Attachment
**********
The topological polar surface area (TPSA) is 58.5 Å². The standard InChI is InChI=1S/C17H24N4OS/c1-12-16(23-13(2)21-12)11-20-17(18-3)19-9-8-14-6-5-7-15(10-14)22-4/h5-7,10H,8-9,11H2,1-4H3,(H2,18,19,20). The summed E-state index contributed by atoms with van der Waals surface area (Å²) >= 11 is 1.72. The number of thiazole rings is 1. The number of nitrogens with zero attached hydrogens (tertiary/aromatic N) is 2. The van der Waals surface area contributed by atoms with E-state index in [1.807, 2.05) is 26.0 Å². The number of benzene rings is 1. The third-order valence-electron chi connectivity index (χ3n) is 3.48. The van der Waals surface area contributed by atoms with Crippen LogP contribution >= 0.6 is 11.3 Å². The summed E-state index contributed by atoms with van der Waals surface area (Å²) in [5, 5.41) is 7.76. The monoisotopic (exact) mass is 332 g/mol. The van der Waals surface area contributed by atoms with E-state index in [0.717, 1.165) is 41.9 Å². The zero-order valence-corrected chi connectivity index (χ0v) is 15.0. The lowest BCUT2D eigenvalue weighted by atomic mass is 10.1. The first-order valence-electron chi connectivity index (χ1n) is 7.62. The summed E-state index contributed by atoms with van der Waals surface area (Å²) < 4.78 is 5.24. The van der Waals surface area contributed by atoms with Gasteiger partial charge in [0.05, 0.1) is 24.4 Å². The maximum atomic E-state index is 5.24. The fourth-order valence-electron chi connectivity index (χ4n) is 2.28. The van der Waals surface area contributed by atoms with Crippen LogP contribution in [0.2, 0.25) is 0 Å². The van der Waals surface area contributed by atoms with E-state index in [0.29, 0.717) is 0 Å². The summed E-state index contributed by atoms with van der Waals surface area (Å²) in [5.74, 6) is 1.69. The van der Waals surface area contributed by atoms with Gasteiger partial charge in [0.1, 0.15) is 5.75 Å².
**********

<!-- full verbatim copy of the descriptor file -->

The topological polar surface area (TPSA) is 58.5 Å². The standard InChI is InChI=1S/C17H24N4OS/c1-12-16(23-13(2)21-12)11-20-17(18-3)19-9-8-14-6-5-7-15(10-14)22-4/h5-7,10H,8-9,11H2,1-4H3,(H2,18,19,20). The summed E-state index contributed by atoms with van der Waals surface area (Å²) >= 11 is 1.72. The number of thiazole rings is 1. The number of nitrogens with zero attached hydrogens (tertiary/aromatic N) is 2. The van der Waals surface area contributed by atoms with E-state index in [1.807, 2.05) is 26.0 Å². The number of benzene rings is 1. The third-order valence-electron chi connectivity index (χ3n) is 3.48. The van der Waals surface area contributed by atoms with Crippen LogP contribution >= 0.6 is 11.3 Å². The summed E-state index contributed by atoms with van der Waals surface area (Å²) in [5, 5.41) is 7.76. The monoisotopic (exact) mass is 332 g/mol. The van der Waals surface area contributed by atoms with E-state index in [0.717, 1.165) is 41.9 Å². The zero-order valence-corrected chi connectivity index (χ0v) is 15.0. The lowest BCUT2D eigenvalue weighted by atomic mass is 10.1. The first-order valence-electron chi connectivity index (χ1n) is 7.62. The summed E-state index contributed by atoms with van der Waals surface area (Å²) < 4.78 is 5.24. The van der Waals surface area contributed by atoms with Gasteiger partial charge in [0.05, 0.1) is 24.4 Å². The maximum atomic E-state index is 5.24. The fourth-order valence-electron chi connectivity index (χ4n) is 2.28. The van der Waals surface area contributed by atoms with Crippen LogP contribution in [0.2, 0.25) is 0 Å². The van der Waals surface area contributed by atoms with E-state index in [0.29, 0.717) is 0 Å². The summed E-state index contributed by atoms with van der Waals surface area (Å²) in [5.74, 6) is 1.69. The van der Waals surface area contributed by atoms with Gasteiger partial charge in [0.1, 0.15) is 5.75 Å².